Winning fighter pilots have this phrase, George Stalk reported last month in the Globe and Mail, and he further elaborates on this behavior that separates winners who twisted, turned, sped then braked until they saw their enemy combatant shoot past them in horror, get him square in front, line, fire; spin away quickly from his brothers getting a bead on you from behind, swing wildly out in their midst, climb, circle and began again.
This was the classic dog fight and has rather gone out of fashion at the present, more our side's space age jets being fired on by their ground to air missiles from isolated retreats. At any rate, you might want to remember their mental agility as well as their physically perfectly shaped bodies make them men among men, our chosen best, and their plan code name is OODA.
Observe, Orient, Decide, Act. Observe: George phrases their rapid action in corporate terms, as some of these pilots have applied their successful life saving, and killing, activities from the cockpit to the boardroom. So, I first have us listen to their talk, and then my comments will follow each of their technical talk; which makes me feel as if we are all computer chips. As George says, across most businesses, time spent to complete a service and deliver to the customer is only a fraction of time spent in less productive ways to make this happen.
During the 95 percent of the time a product or service is not receiving value while in the value system, the product or service is waiting. The Observation: companies that attack the consumption of time in their value-delivery system experience remarkable performance improvements.
To me that says that most systems, and most of us, could be way more efficient.
Orient: George makes the point that “The waiting time has three components, the “3/3 Rule". Time is lost waiting for for: 1.completion of the batch a product is part of: 2.completion of the batch ahead of the batch; 3. management to get around to making and executing the decision to send the batch to the next step of the value adding process. Generally the 95 to 99.95 percent of time lost divides almost equally between the three categories.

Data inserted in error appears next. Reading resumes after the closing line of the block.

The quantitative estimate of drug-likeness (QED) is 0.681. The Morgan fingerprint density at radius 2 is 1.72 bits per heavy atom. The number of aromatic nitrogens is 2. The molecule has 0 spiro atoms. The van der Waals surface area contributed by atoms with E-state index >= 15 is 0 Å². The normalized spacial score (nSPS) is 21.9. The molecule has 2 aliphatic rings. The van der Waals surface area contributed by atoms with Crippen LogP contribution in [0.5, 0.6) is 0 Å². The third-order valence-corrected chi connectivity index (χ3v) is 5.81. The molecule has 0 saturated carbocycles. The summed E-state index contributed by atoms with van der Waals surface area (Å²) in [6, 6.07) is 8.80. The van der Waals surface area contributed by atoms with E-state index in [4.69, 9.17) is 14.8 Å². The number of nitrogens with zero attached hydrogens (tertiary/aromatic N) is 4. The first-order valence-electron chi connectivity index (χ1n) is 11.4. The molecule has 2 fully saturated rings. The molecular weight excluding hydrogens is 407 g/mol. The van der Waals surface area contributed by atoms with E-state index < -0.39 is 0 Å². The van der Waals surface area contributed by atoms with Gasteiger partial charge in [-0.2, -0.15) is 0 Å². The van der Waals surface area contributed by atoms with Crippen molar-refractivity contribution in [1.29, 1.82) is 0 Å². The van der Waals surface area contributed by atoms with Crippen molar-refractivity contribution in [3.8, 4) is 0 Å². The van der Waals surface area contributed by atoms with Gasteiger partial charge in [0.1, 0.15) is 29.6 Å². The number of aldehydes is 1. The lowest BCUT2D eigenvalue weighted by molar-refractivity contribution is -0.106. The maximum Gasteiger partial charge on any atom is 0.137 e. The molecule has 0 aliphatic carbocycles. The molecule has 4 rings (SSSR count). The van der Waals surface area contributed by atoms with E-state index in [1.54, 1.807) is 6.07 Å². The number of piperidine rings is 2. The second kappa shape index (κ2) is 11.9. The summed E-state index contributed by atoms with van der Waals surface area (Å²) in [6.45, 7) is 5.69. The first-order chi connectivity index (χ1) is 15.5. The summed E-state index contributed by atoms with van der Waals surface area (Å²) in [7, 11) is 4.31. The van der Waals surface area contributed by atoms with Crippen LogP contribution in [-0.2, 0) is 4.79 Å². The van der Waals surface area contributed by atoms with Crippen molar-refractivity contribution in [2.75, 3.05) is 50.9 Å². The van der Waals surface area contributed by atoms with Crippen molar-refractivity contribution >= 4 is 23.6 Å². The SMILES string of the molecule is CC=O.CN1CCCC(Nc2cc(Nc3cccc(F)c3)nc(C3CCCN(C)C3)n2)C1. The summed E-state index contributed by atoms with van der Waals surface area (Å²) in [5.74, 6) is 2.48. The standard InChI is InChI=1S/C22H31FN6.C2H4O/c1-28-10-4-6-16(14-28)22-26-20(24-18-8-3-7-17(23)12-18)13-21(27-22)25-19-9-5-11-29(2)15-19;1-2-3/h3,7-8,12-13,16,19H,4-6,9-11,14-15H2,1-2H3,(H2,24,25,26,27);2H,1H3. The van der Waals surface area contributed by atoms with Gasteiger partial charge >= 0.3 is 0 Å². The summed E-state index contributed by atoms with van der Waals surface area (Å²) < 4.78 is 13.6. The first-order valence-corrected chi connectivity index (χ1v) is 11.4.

The Orientation: Growth rates of three times the industry average with two times the industry profit margins are achievable". Again, we do see it, chaos in the process of getting us widgets all in formation, bosses making decisions way too late, excuses, over runs.
Decide: I prefer when the study looks at a specific subject such as efficient Finnish forestry companies that can deliver computer paper to stores in America with Canada's vast forests nearby. Several recent articles deal with several Finnish manufacturers of wood products from the woods to refined products, and how they have fended off inexpensive Asian labor and high duty from the vast Russian forests nearby and closed to them by massive Russian tariffs.
Yet the Finns deliver bargain printer paper to us in Canada and America. How they can do this and make huge profits, we discuss in a series of articles coming.
Act: Again, George continues with the inspiring case of self survival by the Finns, forests once long ago depleted, Russia's vast forests nearby closed to them. This quick response time to specific orders from customers, and their streamlined systems that had the unions cooperate with the forest giants to shut small, isolated, unproductive mills, with government and corporate cooperation helped re educate and find new jobs for those affected.
With cooperation of industry, unions and all levels of government, all were re trained and found better jobs in a more central town where the most up to date mills, or cell phone factories keep a northern people living a high standard of living, and adjusting, as change happen, forests regrow, Finns adapt. We could learn from people who long ago chopped down all their trees, have learned to nurture them back for a life for all.
Observe, Orient, Decide, and Act loop them back to trees, husbandry and wifery, OODA works.
Derek Dashwood enjoys searching out hidden news items that are shaping us and our future, but often go unnoticed by most of us; such as the irony of the 1969 Moon Landing that would change all, and changed nothing. While nearby the U. S. Military was performing enormous human service by forcing Stanford and other universities to create the Arpanet, in case of Soviet nuclear annihilation the information of western civilization would not be lost and America could rebuilt. And now others create our Cloud Vision future, whereby the power of the world's computers will make all our lives better, is very good news. The future and all our worlds expand and let us use it wisely for the betterment of all. I talk these ideas at my site DashforPower